The Hindu explains: The Pentagon Papers saga

On Wednesday, the Supreme Court dismissed the government’s plea to declare the Rafale jets’ purchase a secret, instead upholding free speech and the right of The Hindu to publish a series of articles since February 2019 on the defence deal.

Writing the main judgment, Chief Justice Ranjan Gogoi adopted the U.S. Supreme Court logic in its June 30, 1971 verdict on the Pentagon Papers. By a 6-3 majority, the U.S. Supreme Court ruled that the government had not met “the heavy burden of showing justification” for stopping publication of the Pentagon Papers in The New York Times and the Washington Post as endangering national security. “We do not see how the principle of law (in the U.S. SC judgment) will not apply to the facts of the present (Rafale) case,” Chief Justice Gogoi said.

What were the Pentagon Papers and why was the Nixon administration hellbent on restraining its publication? What did the newspapers do?

What are the Pentagon Papers?

Sometime in the middle of 1967, the U.S. Secretary of Defence Robert McNamara, without the knowledge of President Lyndon Johnson, commissioned a study on the decisions that led America into the Vietnam War, titled “History of the United States Decision-Making Process on Vietnam Policy, 1945-1967”, which came to be known as the Pentagon Papers. In her memoir, Personal History, Katharine Graham, publisher and owner of the Post, says McNamara, who was a friend, started the study “to bequeath to scholars the raw material from which they could re-examine the events of the time.”

How did it get published?

On June 13, 1971, The New York Times, which had found out about the study on the Vietnam War, devoted the top half of its front page to an article written by its legendary Vietnam reporter Neil Sheehan, and six pages with stories and documents from the 47-volume, 7,000-page study. One report said the consensus to bomb Vietnam developed before the 1964 election, and that the sustained bombing, known as the Rolling Thunder, began three months after the election. The Post did not have the Papers yet. In A Good Life, Newspapering and Other Adventures, Ben Bradlee, then executive editor of the Post, says his reporters were trying desperately to get their own copy and stop rewriting the competition.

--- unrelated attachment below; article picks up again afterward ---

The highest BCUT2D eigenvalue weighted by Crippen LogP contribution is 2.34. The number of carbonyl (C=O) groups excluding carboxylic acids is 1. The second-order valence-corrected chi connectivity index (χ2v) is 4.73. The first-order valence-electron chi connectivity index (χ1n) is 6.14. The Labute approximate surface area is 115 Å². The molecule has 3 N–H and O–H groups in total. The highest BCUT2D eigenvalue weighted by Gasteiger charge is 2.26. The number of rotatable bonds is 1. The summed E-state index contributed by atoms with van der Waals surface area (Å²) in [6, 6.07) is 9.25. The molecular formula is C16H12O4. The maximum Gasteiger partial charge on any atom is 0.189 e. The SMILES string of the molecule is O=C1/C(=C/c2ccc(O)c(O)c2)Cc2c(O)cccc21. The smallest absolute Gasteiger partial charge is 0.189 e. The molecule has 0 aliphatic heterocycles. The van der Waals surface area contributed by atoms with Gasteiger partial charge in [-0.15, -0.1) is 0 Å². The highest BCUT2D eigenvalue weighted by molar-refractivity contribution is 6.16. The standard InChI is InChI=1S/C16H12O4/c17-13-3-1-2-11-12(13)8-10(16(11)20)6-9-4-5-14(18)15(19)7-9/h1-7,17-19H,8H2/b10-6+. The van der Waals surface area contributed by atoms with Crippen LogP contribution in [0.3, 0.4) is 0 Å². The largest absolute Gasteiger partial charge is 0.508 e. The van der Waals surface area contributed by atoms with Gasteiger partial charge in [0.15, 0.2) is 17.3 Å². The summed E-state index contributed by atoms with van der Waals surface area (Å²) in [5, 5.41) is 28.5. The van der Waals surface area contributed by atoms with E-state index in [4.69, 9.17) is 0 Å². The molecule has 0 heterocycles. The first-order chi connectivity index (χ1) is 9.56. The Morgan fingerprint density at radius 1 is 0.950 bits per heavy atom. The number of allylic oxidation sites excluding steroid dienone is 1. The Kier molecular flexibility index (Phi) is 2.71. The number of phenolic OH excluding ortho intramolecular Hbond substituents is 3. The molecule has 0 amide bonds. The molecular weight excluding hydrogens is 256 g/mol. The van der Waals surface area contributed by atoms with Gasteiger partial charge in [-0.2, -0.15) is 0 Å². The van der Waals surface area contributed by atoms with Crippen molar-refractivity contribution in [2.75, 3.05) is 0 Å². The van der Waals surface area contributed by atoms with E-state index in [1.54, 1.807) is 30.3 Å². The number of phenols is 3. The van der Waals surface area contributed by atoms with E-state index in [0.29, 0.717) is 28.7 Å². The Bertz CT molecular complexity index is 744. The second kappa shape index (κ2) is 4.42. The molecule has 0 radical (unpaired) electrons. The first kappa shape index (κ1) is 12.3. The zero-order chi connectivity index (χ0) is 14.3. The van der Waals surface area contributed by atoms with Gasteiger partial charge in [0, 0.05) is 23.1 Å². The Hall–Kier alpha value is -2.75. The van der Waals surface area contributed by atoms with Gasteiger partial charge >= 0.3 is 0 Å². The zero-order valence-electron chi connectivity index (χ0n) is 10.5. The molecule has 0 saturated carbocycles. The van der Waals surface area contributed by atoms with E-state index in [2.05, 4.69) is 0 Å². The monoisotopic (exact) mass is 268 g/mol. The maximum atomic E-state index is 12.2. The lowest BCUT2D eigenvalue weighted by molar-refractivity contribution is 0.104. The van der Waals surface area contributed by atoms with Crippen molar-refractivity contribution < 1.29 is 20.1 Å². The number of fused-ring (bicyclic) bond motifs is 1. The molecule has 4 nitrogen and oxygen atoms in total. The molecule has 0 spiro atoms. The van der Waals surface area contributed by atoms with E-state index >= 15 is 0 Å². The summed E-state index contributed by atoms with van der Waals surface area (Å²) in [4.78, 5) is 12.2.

What did the Nixon administration do?

On June 15, the Justice Department went to court and got an injunction against the NYT asking it to stop publishing any more articles from the study. Nixon was President and this was the first time such a thing had happened in the American press. The Times went to court. In the meantime, at the Post, its National Editor Ben Bagdikian “had guessed that Daniel Ellsberg was the source” for the NYT scoop and finally got the Papers from the Harvard intellectual, a defence research expert who had worked for the Rand Corporation and had volunteered for Vietnam.

How did the Post react?

By June 16, the Post too had the papers, but now had to work under the “added pressure of knowing that the Times had been enjoined from further publication and that The Washington Post Company was about to go public.” While the reporters and Bradlee pushed strongly for publishing, the Post’s lawyers were adamant against it. Both Graham and Bradlee’s accounts are nerve-wracking. Graham recalls Bagdikian telling the lawyers of the commitment he gave Ellsberg to publish the Papers with these words: “The only way to assert the right to publish is to publish.” Bradlee gives an hour by hour description of the tense discussions: “Not publishing the information when we had it would be like not saving a drowning man, or not telling the truth. Failure to publish without a fight would constitute an abdication that would brand the Post forever, as an establishment tool of whatever administration was in power,” he writes.

Finally, a call was placed to Graham who told Bradlee, even as her lawyers were aghast, “Okay, I say let’s go. Let’s publish.” Standing up to the government showed Graham had “guts and commitment to the First Amendment” and supported her editors, permanently “changing the ethos” of the paper.

What happened in court?

With both the NYT and Post landing up in court, the Pentagon Papers moved from one room to another in New York and Washington, the respective headquarters of the papers, with everything from national security, treason, espionage being thrown at them from the government, before it landed up in the Supreme Court. On June 26, the two cases of the NYT and the Post were heard together for the first time at a special session of the Supreme Court. Four days later, Chief Justice Warren Burger announced the decision. The NYT reported: “By a vote of 6 to 3 the Court held that ‘any attempt by the Government to block news articles prior to publication bears a heavy burden of presumption against its constitutionality’. In a historic test of that principle — the first effort by the Government to enjoin publication on the ground of national security — the Court declared that ‘the Government has not met that burden’.’’


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